PART 3: FRANZ BESSELL IN SUMATRA AND HIS ARRIVAL WITH HIS SON IN AMERICA
Franz Bessell was born in Minden, Westphalia in Germany. His father was a civil servant and his family was very large. His brother was Frederick Bessel, the famous astronomer and mathematician who was the first person to determine reliable values for the distance from the sun to another star by the method of paralix. A special type of mathematical functions were named Bessel functions after his death.
Franz Bessell’s obituary from the diary of William Bentley, D.D. the pastor of the East Church in Salem Massachusetts reads as follows: “Last night died in Beverly, F.L.A. Bessell Esq. aged 55. He had lived 22 years upon the western coast of Sumatra and chiefly at Padang and had formed a friendship with Captain Joseph White of this town and by him was persuaded to come to America. He has been several years a resident of Salem and for the first part of the time in my neighborhood. He had every honor his situation in Sumatra allowed and passed with us as the Governor. He has lately purchased a farm at Londonderry and another very lately in Upper Beverly three miles from Salem at which he died. He has visited different parts of our Country. He has been noticed for his hospitality but nothing has been done since his arrival in America to bring him out of his first circle of acquaintance and while all were willing to give him the common tokens of respect, few speak of him as known to them.”
In an entry in Reverend Bentley’s diary, at the death of one of Besssell’s sons we read “his father ‘was a native of Germany, and for the course of Twenty-two years was a resident of Padang, and other places on the Western Coast of Sumatra, in which time he held many posts of the greatest rank and responsibility in those colonies. He died at his country seat in Beverly, Mass., 21st Aug., 1810, 55 years, and was buried in Salem.’
So the life story related by Reverend Bentley is one of a very wealthy man who kept to himself. One interesting item in this entry is the fact that he owned a farm in Londonderry, NH., which gives a clue as to why his son might have been drawn to Windham, for the site of his “camp.” I have seen the deeds for the Londonderry property where he purchased the farm of Robert Archibald, December 9, 1809 for Two Hundred Dollars. Through another deed we learn that the Londonderry property was sold after his death. In the deed of February 24, 1814, signed by his executor, Joseph White Jr., the farm was sold back to Robert Archibald for six hundred dollars. We also learn on this deed that Mr. Bessell’s full name was Francis Lewis Alexander Bessell, Esq.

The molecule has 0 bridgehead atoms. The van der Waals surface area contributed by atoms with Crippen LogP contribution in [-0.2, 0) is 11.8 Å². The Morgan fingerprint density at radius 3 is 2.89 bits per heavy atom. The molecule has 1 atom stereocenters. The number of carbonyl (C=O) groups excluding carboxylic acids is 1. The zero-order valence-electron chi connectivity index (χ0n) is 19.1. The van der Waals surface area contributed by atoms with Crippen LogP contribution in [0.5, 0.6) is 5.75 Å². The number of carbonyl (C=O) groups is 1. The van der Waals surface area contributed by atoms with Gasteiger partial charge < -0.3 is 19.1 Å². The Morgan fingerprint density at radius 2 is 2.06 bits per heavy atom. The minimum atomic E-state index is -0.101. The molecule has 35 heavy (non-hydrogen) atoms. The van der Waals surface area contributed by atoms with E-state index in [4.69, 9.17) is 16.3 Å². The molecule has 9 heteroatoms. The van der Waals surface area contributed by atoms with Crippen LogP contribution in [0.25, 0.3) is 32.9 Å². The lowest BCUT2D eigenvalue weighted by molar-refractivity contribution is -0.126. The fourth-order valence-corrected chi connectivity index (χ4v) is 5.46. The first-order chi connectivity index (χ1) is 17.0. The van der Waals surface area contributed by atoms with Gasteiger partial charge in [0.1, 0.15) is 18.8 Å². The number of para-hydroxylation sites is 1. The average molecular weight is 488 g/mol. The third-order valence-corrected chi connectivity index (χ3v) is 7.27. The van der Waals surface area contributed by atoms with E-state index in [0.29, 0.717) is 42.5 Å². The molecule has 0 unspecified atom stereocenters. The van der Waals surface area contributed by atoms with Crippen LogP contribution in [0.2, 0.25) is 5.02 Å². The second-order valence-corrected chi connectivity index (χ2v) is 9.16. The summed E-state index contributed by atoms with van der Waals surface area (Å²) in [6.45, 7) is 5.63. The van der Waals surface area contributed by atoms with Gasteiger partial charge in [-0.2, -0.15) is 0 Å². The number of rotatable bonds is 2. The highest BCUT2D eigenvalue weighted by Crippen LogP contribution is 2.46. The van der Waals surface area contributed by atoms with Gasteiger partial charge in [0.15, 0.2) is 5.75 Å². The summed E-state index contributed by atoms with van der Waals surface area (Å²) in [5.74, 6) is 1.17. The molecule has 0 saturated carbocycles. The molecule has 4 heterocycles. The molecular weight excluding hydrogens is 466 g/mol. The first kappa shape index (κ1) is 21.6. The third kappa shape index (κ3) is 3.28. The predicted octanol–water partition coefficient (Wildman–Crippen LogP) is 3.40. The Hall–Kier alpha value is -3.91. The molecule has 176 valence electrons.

Much of the following information about Franz Bessell comes from the book, Death of an Empire. The first mention of Bessell is the following: In Calcutta, Joseph White Jr. had negotiated for a fortune in cotton textiles, and then, after dropping down to Batavia to acquire first-quality sugar, he had met Franz Bessell, the Prussia-born agent of the Dutch East India Company for both Java and Sumatra. Bessell, a man who had been out in the islands too long, had recognized in White the very fellow to whom he might entrust his most prized possessions. No super cargo of Salem had ever brought home boys from his travels, but Joseph White Jr. stepped onto White’s wharf holding the hands of little Charles and Mathias Bessell, who came complete with large trust funds. Joseph’s adoptive parents helped the young bachelor in his new role as father, but they themselves had not finished with their own family.” This was in 1805.
In 1806, Stephen White was employed as a super cargo on the Mary & Eliza, which was owned by his adoptive father. His older brother John White was the Captain. After trading in India, he began his homeward trip, but not before stopping in Batavia, to pick up two additional passengers, “Franz Bessell, fifty-two, and his third son Frederick, looking forward to a reunion with his two Salem brothers.”
“In 1811, on adjoining lots, overlooking the town Common, Stephen and Joseph Jr. put up splendid three-story brick mansions…” and it was here that the Bessell boys were raised. In May of 1813, Joseph White Jr. one of the richest men in Salem, died suddenly and “his passing was treated as a public calamity.”
So why do I suppose that Franz Bessel had gone native and taken up with a Sumatran woman with whom he had three sons? First, the description of him as having “been out in the islands too long.” Second, the fact that Morrison describes “Bissell” as being a “Sumatran or Malay.” While this could indicate that the children were full blooded natives adopted by Bessell, this is contradicted by the fact that everywhere they are described as Francis Bessell’s sons. Also, it is noted in several places how “Americanized and civilized” the boys had become. While we only have Morrison’s solid description of F.L. Bissell as being Sumatran, (or half Sumatran,) every indication is that they were Francis Bessell’s sons from a relationship with a native woman on Sumatra. After all, he was in Java and Sumatra for over 22 years and it would only have been natural that he would have taken up with a woman there. Next week, the Bessell brothers in America.